Even if you're planning to outsource the daily management of your social network brand extension to experts, you should still think long and hard about what's involved. Do bear in mind that every brand's situation is different (which is why we offer clients a tailored consultation of course, *smiles*), but here are some general points to consider:


1. What resources (manpower) can you dedicate to this? Facebook is for life, not just for Christmas. Twitter is a hungry bird. While much of the social media can be outsourced to companies like eModeration, a dedicated and responsive resource will need to be the point of contact within the brand. Social media changes quickly (unbelievably quickly, in Facebook's case) and a fair amount of time will be needed to keep up with it. Even more importantly, do you have people willing to be contacted 24/7? Social media disasters spread like wildfire and don't always choose office hours in which to break out.

2. What budget do you have to dedicate to this? This will go towards not only outsourcing the daily management and moderation, but also to developing applications, creating content and video to help to make your social media pages engaging.

3. What is your current Social Media presence? You may not officially own a page on Facebook or a Twitter account, but consumers may have already created pages (either positive or negative). Knowing what's out there already will help to determine your next steps. Facebook members can now create “Community Pages” for any brand or cause so you may already have a page on Facebook about your company. Facebook members create Facebook Groups, Facebook members create Facebook Groups and Community Pages allowing them to discuss your brand or company without your official permission. (And these may be hard to distinguish from your official fan page, beware!)

4. What is your strategy for working with consumers that create unofficial fan pages or community pages about your brand? What will be your emergency procedure for the following scenarios? A comprehensive action plan should be in place for how to deal with: negative comments posted on the page; unofficial fan pages with negative comments; and customer service escalations, all of which are almost certain to happen.

5. What are your goals for setting up these pages? It's been said over and over again, but if you don't know why you're doing this, you shouldn't be doing it. If you can clearly define why you are entering the social sphere, then you will be able to measure your success.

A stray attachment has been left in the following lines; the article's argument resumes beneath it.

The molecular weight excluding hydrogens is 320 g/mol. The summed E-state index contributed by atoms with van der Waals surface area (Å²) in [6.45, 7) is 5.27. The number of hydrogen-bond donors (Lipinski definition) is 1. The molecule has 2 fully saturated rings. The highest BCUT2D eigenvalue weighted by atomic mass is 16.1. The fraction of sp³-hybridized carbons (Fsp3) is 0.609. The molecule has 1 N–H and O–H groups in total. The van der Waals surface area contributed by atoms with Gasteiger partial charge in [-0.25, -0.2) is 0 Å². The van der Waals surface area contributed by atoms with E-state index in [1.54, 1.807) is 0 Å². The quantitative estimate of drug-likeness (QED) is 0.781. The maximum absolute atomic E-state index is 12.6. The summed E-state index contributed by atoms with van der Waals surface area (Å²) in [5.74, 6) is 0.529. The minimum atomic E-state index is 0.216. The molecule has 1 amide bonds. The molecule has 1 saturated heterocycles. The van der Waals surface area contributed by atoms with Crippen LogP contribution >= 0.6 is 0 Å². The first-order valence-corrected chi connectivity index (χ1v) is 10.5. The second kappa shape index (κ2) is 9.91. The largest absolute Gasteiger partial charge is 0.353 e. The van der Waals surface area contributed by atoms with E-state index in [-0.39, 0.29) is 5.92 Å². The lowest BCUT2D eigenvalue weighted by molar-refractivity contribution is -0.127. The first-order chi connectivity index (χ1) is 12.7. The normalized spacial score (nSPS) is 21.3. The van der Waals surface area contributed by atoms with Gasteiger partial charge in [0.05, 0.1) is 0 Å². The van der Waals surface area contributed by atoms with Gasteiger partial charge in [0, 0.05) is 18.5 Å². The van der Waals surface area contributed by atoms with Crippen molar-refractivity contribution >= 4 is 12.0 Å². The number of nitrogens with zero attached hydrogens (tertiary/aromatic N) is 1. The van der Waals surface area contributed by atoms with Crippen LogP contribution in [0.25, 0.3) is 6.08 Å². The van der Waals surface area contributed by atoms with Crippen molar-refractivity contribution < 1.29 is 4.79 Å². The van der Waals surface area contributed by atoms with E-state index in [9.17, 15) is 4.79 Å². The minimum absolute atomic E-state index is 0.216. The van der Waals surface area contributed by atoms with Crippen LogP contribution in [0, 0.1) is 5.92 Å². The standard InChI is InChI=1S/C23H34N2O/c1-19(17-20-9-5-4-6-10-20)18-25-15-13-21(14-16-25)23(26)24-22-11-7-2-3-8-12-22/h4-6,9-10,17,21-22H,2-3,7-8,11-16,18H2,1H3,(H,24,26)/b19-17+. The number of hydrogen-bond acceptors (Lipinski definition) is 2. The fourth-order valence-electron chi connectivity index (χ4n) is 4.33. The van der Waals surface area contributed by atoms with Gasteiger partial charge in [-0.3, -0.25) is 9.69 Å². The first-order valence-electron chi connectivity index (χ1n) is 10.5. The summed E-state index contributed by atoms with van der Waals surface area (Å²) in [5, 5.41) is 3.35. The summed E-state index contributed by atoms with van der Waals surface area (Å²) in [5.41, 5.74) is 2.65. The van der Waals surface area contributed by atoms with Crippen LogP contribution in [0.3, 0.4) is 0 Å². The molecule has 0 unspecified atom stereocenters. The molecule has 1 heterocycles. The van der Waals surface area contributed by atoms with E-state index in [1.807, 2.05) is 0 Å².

6. Who is your audience and what will make them want to engage with you on Facebook or Twitter? Face it, there are a lot of other places they could be. And a lot of other brands they could engage with. Brands need to think about what they can offer their fans, be it in the form of content, responsiveness or special offers. Brands should also consider who will likely be interacting with the page, and offer content and features written in a tone that is appropriate to that audience.

7. How are you going to promote your page or Twitter feed, and how are you going to link to your other spaces or activities? This of course is even more important now that Facebook Connect and 'Like' buttons have increased connectivity though the web. More on that from us later.


Shining Examples

And finally, to show you how well it can be done, here are some social media brand pages that we like:

  • Starbucks — Over 7 million people also love this page, and what's not to love? Starbucks has proved that a brand can create a page that doesn't rely solely on flashy applications to keep its audience engaged. Starbucks posts daily and replies to its fans. Simple. Effective.
  • Threadless, @threadless — Hands down one of my favorite brands, both on Facebook and Twitter, and in general. Community has always been at the heart of this company, and Facebook and Twitter are just two more ways Threadless seamlessly and effortlessly talks to its loyal followers.
  • Red Bull — Boy, do they know their audience or what? The page is dynamic, loud and in your face from the moment you reach it. For their target market, the page provides exactly what they're looking for — top snowboarding and skateboarding athletes, exclusive video content, awesome applications, and the hilarious Drunken Dials. This is a brand that has truly embraced and invested in engaging with its audience on social media.
  • Clorox - They did a great charity campaign showing that even a household product can engage effectively with its consumers.
  • Jet Blue, @jetblue — Through their Twitter page, they are fully responsive to @ mentions, with a clear objective of answering customer queries by promoting their Speak Up campaign (customer service help). Their Facebook page is full of wonderful promotions, videos of their employees performing philanthropic work, and a great Green Pledge drive.

Link to original post